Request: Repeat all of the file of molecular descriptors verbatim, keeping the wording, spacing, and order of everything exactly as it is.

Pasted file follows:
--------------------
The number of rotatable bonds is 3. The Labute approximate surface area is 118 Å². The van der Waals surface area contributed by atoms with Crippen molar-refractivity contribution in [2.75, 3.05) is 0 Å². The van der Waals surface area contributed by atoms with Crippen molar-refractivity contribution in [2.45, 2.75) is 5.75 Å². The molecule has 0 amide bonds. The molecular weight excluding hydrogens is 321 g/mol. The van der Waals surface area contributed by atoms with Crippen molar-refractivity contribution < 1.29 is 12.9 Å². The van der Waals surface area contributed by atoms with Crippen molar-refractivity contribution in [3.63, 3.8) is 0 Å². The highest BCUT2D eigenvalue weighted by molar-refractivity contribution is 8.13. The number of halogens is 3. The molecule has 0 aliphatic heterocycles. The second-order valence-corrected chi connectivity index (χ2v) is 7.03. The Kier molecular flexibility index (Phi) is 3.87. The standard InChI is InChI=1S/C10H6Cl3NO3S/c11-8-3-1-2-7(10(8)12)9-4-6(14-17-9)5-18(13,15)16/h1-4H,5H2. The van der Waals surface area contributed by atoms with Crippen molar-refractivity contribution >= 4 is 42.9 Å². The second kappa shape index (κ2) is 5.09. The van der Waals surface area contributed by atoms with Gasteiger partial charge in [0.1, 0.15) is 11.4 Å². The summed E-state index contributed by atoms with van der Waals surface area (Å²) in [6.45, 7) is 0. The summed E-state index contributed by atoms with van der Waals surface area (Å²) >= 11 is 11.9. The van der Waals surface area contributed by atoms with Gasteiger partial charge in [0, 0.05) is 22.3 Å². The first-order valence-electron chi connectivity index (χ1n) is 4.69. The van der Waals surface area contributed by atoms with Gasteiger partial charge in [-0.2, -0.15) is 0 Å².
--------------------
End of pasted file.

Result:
The number of rotatable bonds is 3. The Labute approximate surface area is 118 Å². The van der Waals surface area contributed by atoms with Crippen molar-refractivity contribution in [2.75, 3.05) is 0 Å². The van der Waals surface area contributed by atoms with Crippen molar-refractivity contribution in [2.45, 2.75) is 5.75 Å². The molecule has 0 amide bonds. The molecular weight excluding hydrogens is 321 g/mol. The van der Waals surface area contributed by atoms with Crippen molar-refractivity contribution < 1.29 is 12.9 Å². The van der Waals surface area contributed by atoms with Crippen molar-refractivity contribution in [3.63, 3.8) is 0 Å². The highest BCUT2D eigenvalue weighted by molar-refractivity contribution is 8.13. The number of halogens is 3. The molecule has 0 aliphatic heterocycles. The second-order valence-corrected chi connectivity index (χ2v) is 7.03. The Kier molecular flexibility index (Phi) is 3.87. The standard InChI is InChI=1S/C10H6Cl3NO3S/c11-8-3-1-2-7(10(8)12)9-4-6(14-17-9)5-18(13,15)16/h1-4H,5H2. The van der Waals surface area contributed by atoms with Crippen molar-refractivity contribution >= 4 is 42.9 Å². The second kappa shape index (κ2) is 5.09. The van der Waals surface area contributed by atoms with Gasteiger partial charge in [0.1, 0.15) is 11.4 Å². The summed E-state index contributed by atoms with van der Waals surface area (Å²) in [6.45, 7) is 0. The summed E-state index contributed by atoms with van der Waals surface area (Å²) >= 11 is 11.9. The van der Waals surface area contributed by atoms with Gasteiger partial charge in [0, 0.05) is 22.3 Å². The first-order valence-electron chi connectivity index (χ1n) is 4.69. The van der Waals surface area contributed by atoms with Gasteiger partial charge in [-0.2, -0.15) is 0 Å².